Kunstler’s argument against biomass is that making it in useful quantities requires massive industrial farming powered by…cheap oil. There is some truth here. But biomass advocates are more sanguine, arguing that fuel could be produced from naturally fecund prairie grasses, among other things. And as former assistant secretary of energy Dan Reicher has pointed out, biomass production inherently reduces the concentration of greenhouse gases in the atmosphere: plant life, after all, consumes carbon dioxide.
Kunstler is slightly bullish on the usefulness of one form of biomass, wood – with a chilling caveat. He expects it will heat our homes nicely in the absence of cheap oil and that, consequently, the “future deforestation of North America (and Europe) could be as rapid and dramatic as the extermination of the American bison in the decades after the Civil War.”
That leaves nuclear, as Kunstler and so many others have been noticing lately (see Stewart Brand’s “Environmental Heresies” in our May 2005 issue). Still, Kunstler accepts nuclear power’s ascension reluctantly, unsure as in other cases that we will be able to maintain a nuclear infrastructure using nuclear power alone and doubtful that we will be able to convert that power into a transportation system anywhere near as massive as the one we now have. But even if the large four-wheel-drive truck may someday be an obsolete method of picking up milk, that does not mean we will be back on horses: even the mass-transit-averse U.S. has had reasonable success with electric trains.
Overall, Kunstler’s tapestry of destruction assumes a race of much more limited flexibility and creativity than history shows humanity to be. He could be right, of course; and given our behavior in the past hundred years, there may be a perverse satisfaction in agreeing with his assessments of our capabilities and our future. But more likely we will muddle through as we almost always have, flourishing here, waning there, and surprising ourselves, perhaps undeservedly.
It seems more realistic to assume that as the price of oil continues to rise, rather than focusing myopically on oil technology, we will try a number of other options at once, looking with our usual expediency for an easy solution that does not kill us, at least for the moment. We may end up with inefficient solar panels on our roofs, kicking electricity back in to the grid in a trickle; a somewhat more efficient biomass plant at the end of the block; and a transportation system running on fuel cells charged with electricity from nuclear plants. Las Vegas may even get off the hook, harnessing the geothermal resources of the West. And none of this takes into consideration improvements in how efficiently we consume energy.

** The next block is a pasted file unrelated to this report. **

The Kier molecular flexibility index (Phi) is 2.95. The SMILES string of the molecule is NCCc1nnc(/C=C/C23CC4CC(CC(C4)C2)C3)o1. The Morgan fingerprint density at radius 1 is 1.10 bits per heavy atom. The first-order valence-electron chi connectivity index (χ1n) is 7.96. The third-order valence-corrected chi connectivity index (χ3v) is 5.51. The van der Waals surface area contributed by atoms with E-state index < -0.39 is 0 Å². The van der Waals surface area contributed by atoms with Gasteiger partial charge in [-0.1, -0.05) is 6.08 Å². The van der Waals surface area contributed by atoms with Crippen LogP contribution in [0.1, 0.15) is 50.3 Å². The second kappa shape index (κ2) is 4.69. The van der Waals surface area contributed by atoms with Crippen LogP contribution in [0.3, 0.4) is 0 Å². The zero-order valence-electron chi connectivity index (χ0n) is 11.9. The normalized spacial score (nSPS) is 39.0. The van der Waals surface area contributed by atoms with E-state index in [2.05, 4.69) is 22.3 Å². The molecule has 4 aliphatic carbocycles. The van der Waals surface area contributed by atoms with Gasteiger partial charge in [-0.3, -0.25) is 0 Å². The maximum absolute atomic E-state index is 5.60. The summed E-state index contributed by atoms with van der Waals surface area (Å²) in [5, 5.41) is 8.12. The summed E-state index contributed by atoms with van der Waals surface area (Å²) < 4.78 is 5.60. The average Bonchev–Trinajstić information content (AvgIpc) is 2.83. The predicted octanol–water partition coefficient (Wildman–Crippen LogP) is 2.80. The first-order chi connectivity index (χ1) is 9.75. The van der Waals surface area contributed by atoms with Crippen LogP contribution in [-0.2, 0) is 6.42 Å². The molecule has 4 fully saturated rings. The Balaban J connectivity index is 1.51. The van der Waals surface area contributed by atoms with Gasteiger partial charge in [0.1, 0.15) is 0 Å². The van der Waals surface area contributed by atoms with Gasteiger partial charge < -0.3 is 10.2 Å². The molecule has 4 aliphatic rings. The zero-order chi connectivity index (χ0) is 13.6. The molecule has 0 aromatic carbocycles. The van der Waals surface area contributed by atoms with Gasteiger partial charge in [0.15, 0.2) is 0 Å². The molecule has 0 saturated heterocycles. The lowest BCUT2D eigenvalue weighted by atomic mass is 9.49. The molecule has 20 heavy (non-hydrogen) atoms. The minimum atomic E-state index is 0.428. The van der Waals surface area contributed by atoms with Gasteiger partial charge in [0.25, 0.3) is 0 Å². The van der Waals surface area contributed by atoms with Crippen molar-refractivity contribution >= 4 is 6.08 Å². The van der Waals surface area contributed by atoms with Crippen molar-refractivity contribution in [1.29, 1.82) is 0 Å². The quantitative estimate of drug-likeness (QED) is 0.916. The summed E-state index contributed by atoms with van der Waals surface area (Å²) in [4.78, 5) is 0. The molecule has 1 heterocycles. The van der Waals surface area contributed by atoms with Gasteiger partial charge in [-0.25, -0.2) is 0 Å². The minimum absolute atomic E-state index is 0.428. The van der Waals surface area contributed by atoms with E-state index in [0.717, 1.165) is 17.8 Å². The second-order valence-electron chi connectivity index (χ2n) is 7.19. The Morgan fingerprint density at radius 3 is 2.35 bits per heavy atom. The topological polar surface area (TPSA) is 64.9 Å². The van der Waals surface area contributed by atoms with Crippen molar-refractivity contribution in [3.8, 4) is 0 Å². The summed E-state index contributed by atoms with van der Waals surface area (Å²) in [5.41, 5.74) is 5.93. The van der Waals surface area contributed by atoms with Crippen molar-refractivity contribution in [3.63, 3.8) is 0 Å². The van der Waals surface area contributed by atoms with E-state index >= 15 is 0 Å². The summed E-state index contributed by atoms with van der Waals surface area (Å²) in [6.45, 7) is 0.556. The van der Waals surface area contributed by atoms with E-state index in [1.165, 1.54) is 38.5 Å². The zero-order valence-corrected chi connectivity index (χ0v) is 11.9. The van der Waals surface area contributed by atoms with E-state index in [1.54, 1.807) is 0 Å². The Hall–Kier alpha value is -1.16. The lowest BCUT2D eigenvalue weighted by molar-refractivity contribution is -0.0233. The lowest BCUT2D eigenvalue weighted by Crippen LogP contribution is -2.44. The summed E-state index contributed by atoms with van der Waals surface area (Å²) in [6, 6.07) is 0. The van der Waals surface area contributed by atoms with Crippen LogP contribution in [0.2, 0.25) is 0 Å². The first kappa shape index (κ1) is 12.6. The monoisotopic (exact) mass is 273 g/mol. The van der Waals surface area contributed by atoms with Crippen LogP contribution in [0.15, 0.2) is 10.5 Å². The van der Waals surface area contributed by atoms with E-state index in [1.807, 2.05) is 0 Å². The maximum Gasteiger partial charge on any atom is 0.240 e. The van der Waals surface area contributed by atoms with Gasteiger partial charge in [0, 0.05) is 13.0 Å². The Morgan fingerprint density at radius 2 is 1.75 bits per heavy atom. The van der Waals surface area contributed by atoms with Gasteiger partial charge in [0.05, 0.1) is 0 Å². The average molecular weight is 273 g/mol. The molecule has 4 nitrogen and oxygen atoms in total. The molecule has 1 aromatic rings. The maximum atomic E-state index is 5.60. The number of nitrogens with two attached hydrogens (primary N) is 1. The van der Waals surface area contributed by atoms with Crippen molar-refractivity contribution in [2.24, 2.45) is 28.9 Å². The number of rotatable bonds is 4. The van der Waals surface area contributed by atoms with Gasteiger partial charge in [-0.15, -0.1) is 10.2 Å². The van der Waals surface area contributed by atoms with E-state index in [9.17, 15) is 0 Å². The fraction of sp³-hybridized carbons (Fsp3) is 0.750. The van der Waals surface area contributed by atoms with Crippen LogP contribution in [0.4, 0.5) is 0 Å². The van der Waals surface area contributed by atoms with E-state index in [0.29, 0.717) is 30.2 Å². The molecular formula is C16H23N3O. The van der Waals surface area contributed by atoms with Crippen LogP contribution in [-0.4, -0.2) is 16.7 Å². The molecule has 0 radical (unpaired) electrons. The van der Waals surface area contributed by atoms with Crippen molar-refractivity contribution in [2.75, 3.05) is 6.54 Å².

Most of all, despite its urgency, Kunstler’s book reminds us how modern man is scared by his own inventions. We’ve been expecting to die by our own hand at least since Hiroshima, and even younger readers may share relief at having somehow escaped the ravages of a nuclear winter, a homemade dirty bomb, and a world-destroying clerical error in January 2000.
In My Life and Hard Times, James Thurber describes a citizen in his childhood town of Columbus, OH: the Get-Ready Man. The Get-Ready Man drove a car with a door in the back and liked to shout at people as he drove, using a megaphone. His warning was always the same: “Get Ready! Get read-y…! The worllld is coming to an End!” Kunstler and the others may join the Get-Ready Man in the annals of doomsday prophets, and the Peak Oil Apocalypse may get filed along with Y2K under “false alarms and other diversions.” Even now, it may be dismissed by some with laughter. But it ought to be nervous laughter.
The Long Emergency:Surviving the Converging Catastrophes of the Twenty-First Century
By James Howard Kunstler
Atlantic Monthly Press 2005, $23.00